Hynes continued to say that the Democratic Party has been through too much to take the path of least resistance. “The people of Illinois have been through too much to avoid asking tough questions and facing a public debate about which vision our party will embrace. I respect Pat Quinn. I find him to be a decent man, but this nomination must be earned, not bequeathed or signed or transferred. It must be earned.”
A few moments later, Quinn in his speech countered that on March 18, he proposed a budget that would raise the state income tax as a way to balance a severely out-of-whack budget and help recover from the aftermath of a nationwide recession. “Talk about courage. Talk about not sugarcoating our budget deficit. We have to tell the truth to the people of Illinois.”
Throughout his speech, Quinn thanked all statewide officers except Hynes. He even thanked local politicians, including Cook County Sheriff Tom Dart. The governor later said he would defend his record against Hynes’ statements, particularly since the comptroller has not endorsed the idea of an income tax increase. “He can stand on the sidelines and throw bricks at the guy in the middle of the arena, but I think part of the job of governor is not to be a shrinking violet, to take positions and to defend those positions and tell the people what they need to know,” Quinn said.
Hynes chose not to attend a Democratic rally at the State Fairgrounds later in the day because, he said, Quinn deserved to host of the annual Governor’s Day, a State Fair tradition. I ran into Hynes after the rally, when he said his budget plan would start with spending cuts, then find new revenues. "We have to eliminate wasteful spending and show the people that we’re doing everything we can to sacrifice and streamline before we ask them to pay more. And that hasn’t yet happened. Gov. Quinn has really been unwilling to do those tough things.”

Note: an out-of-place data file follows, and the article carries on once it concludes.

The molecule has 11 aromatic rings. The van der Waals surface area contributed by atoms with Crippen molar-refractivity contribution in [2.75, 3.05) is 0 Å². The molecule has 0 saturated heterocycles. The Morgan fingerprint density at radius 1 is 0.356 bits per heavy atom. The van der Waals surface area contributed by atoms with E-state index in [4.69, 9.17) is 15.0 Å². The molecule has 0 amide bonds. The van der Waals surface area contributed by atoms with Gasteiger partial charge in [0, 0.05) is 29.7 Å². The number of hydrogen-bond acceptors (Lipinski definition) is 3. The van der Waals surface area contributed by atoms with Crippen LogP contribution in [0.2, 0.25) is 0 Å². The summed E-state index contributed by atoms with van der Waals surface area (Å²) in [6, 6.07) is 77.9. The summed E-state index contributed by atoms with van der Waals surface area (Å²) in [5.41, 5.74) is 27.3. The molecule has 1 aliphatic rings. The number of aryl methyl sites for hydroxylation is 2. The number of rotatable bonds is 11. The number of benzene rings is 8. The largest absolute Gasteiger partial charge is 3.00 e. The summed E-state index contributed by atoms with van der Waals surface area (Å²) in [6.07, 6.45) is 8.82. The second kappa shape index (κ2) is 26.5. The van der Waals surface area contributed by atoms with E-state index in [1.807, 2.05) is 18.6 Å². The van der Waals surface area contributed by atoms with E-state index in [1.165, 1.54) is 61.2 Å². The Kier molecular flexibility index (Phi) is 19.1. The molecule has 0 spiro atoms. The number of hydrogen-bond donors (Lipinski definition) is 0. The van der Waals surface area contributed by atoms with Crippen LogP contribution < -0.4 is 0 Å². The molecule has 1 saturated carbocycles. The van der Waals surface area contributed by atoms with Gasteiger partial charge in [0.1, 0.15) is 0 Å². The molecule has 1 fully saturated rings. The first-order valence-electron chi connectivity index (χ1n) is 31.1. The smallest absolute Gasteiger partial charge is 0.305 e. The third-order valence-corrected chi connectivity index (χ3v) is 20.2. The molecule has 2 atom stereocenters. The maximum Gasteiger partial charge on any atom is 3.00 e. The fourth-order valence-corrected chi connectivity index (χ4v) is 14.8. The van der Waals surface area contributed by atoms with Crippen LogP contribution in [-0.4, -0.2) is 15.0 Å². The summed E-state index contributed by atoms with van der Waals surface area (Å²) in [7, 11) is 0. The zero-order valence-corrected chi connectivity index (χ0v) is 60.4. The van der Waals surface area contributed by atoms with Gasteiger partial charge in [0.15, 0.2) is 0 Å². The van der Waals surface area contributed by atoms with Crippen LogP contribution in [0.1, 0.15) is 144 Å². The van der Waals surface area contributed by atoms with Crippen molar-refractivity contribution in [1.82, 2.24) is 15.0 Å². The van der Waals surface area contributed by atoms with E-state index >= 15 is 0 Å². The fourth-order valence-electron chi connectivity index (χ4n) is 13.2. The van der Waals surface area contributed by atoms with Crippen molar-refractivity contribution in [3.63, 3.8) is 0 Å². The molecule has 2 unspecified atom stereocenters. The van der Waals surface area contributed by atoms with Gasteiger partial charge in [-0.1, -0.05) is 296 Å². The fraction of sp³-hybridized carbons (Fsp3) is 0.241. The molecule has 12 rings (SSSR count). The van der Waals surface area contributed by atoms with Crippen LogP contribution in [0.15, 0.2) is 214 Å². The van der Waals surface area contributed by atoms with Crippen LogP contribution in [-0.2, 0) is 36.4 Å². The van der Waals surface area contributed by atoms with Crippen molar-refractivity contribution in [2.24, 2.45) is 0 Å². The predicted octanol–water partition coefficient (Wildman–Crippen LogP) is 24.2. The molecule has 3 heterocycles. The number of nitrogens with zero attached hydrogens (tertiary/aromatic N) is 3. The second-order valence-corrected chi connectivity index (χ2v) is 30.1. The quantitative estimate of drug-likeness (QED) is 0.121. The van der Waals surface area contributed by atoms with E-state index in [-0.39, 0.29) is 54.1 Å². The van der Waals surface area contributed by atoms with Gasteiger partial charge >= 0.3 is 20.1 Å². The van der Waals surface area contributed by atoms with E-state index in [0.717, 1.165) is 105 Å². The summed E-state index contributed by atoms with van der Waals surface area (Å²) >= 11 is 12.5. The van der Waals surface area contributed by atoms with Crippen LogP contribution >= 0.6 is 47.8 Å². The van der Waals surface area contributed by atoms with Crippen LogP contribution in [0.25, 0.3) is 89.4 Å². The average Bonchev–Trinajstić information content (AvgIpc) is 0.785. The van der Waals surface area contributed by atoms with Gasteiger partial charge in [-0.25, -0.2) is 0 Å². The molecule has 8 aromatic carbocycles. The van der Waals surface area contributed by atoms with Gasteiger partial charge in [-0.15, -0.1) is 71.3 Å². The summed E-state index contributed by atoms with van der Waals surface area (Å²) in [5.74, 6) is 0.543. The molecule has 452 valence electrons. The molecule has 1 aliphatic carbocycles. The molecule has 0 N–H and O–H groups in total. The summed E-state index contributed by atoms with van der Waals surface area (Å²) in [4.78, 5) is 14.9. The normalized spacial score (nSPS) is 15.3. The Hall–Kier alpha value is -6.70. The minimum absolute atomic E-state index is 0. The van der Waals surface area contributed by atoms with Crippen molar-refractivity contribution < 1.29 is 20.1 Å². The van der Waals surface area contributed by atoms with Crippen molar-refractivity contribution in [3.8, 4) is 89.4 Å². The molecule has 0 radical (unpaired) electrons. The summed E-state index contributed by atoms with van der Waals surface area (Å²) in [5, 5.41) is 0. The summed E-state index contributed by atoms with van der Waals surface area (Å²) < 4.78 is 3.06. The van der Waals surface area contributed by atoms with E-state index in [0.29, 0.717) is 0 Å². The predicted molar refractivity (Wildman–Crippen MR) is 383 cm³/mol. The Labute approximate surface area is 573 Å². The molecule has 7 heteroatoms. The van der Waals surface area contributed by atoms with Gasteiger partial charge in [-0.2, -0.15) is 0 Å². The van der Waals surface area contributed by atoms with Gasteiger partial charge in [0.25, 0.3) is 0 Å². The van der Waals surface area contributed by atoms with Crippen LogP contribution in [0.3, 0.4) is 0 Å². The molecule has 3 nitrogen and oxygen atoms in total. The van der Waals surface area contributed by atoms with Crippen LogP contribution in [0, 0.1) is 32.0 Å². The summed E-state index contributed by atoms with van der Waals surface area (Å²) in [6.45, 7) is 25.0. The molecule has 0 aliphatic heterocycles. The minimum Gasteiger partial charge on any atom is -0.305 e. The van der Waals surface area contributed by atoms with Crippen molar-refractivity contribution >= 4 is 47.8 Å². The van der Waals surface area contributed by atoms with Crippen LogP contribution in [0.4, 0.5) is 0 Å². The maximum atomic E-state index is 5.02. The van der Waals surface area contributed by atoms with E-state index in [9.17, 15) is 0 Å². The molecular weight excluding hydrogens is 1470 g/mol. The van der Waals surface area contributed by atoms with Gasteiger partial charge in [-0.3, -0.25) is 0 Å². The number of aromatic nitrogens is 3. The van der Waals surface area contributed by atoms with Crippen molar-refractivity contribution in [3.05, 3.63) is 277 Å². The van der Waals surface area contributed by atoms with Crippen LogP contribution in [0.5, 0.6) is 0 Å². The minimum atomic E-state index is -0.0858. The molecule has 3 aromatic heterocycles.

As part of the budget agreement with the state legislature, Quinn already has cut $1 billion in spending and is charged with reducing another $1 billion before the end of the fiscal year. Among many other spending decreases, Quinn seeks furlough days and layoffs for state employees. But some of those plans require negotiations with public employee unions, who strongly oppose both ideas and instead say an income tax increase is necessary.
Governor’s Day at the State Fair
The Democratic rally completely differed from the past six years. The absence of former Gov. Rod Blagojevich, as well as busloads of union supporters that Blagojevich’s campaign brought in, made a difference. For the first time, the House speaker, the Senate president and the governor sat next to each other. Even Attorney General Lisa Madigan joined the rally, which she has not attended in a few years.